While Ontario has a small sweet cherry industry, the vast bulk of Canada's crop, around 98%, is grown in and around the Okanagan Valley. Still, B.C.'s 4,500 planted acres come nowhere near the 75,000 acres grown in neighbouring Washington State. Once farmers there entered the cherry industry in force—a boom partially fuelled by the American-bred Bing cherry—Canada's industry was forced to its knees. It's still impossible for Canadian growers to compete on volume, and every summer Canada is flooded with cheap peak-season cherries from Washington State; this country is its biggest customer.
Throughout the 1980s and 1990s, a few local farmers worked closely with Summerland researchers to aggressively plant new shoulder-season cherry varieties, including Staccato's parent, Sweetheart. One of those farmers was Hugh Dendy, a regional pioneer who now grows cherries in New Zealand. He discovered a niche selling Summerland cherries into increasingly profitable overseas markets, during periods when there was no high-quality competition.
As news of Dendy's profits spread throughout the early 1990s, neighbouring farmers started planting their own large plots of Summerland-bred cherries. By 1994, after Kappel took over from Lane, rumours about Staccato and its exceptionally late fruiting had started to circulate. By 2000, a handful of farmers had planted test plots and were pleased by the results. Even then, a few had an inkling that this cherry, by far the latest-ripening variety they'd even seen, was one they could ride all the way to the bank.
A stress test for cherries
Introducing a new fruit or vegetable to a hungry market of grocery middlemen and consumers is a risky business—it's important that farmers like growing it, but it's more important that it sells. For every successful new product, there will always be many more flops, says Kappel. So, over the past few decades, Summerland researchers have increasingly involved themselves in the messy science of predicting consumer taste.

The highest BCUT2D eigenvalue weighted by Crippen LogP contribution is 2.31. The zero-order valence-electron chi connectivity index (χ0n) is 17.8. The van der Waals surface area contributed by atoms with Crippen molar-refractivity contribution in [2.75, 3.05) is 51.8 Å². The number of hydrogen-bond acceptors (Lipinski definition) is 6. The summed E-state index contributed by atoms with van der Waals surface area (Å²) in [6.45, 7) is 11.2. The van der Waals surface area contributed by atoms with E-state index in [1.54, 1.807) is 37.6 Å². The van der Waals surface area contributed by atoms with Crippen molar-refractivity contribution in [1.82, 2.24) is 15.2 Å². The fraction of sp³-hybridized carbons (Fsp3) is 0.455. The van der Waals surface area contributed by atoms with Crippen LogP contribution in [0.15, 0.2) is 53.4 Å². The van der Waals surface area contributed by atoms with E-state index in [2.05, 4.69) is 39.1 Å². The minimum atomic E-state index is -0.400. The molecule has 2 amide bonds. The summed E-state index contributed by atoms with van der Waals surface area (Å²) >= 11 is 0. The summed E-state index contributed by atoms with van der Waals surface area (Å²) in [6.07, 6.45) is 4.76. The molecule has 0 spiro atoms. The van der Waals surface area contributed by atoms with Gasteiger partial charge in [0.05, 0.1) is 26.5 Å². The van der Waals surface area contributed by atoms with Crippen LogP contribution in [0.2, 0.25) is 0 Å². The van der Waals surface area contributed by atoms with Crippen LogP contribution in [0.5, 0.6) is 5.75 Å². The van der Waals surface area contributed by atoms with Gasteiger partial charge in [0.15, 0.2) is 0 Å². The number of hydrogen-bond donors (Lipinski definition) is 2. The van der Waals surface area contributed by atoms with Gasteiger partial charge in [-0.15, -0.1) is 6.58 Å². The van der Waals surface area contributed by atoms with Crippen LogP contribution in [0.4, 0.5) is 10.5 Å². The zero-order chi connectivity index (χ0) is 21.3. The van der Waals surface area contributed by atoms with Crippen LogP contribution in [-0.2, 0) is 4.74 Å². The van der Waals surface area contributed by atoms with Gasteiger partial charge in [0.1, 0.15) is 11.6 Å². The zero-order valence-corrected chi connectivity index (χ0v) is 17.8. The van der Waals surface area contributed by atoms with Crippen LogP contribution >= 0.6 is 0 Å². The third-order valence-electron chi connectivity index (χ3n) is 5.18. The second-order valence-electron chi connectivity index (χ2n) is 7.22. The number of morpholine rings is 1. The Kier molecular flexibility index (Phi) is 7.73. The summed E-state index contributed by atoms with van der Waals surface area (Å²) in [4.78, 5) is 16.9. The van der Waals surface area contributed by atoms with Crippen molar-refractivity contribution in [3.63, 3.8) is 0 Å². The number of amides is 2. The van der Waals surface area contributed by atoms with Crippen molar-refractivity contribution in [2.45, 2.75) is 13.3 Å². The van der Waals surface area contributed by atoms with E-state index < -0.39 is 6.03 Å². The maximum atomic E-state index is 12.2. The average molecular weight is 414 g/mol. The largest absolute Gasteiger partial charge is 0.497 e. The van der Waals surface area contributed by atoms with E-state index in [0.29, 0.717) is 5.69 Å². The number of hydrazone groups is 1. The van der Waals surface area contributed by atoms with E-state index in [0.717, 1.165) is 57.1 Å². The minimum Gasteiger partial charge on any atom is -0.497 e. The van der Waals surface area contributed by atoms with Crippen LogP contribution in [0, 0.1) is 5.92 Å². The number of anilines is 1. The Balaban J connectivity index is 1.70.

New varieties are now routinely subjected to blind tests in which they are rated on deliciousness, appearance and texture. At a test held on a sunny late-September day last year at Summerland's annual open house, sensory researcher Margaret Cliff pitted two established cherry varieties—the German-developed Regina and Staccato's parent, Sweetheart—against two experimental Summerland-bred cherries, including SPC276, a Staccato offspring that's showing potential.
That morning found a raft of volunteers, 28 children and 119 adults, sitting in front of voting-booth-style screens, where they received four small plastic cups on a plate, each labelled with a number and each holding a single cherry. Using a paper questionnaire, they rated the taste and texture of each sample on a nine-point hedonic scale ranging from "like extremely" to "dislike extremely." At other tables, they rated the fruits by appearance. A long-limbed woman with short blonde hair, Cliff worked the room, shuttling cherries to and fro, and recruiting participants. "When consumers get into this," she says, "they love doing it. We get pages and pages of comments."
Knowing what consumers actually want—not what they think they want or want to want—is an early step toward selling a profitable product. The sensory industry is one of the newest, fastest-growing segments in food science, as companies rush into the void of understanding what drives taste. "You can't stick a cherry in a machine and get how good a quality or taste it has," Cliff says. That makes human feedback vitally important. "We can then say to industry, 'Of the short list you have, these are likely the ones that are going to fly in the marketplace.' "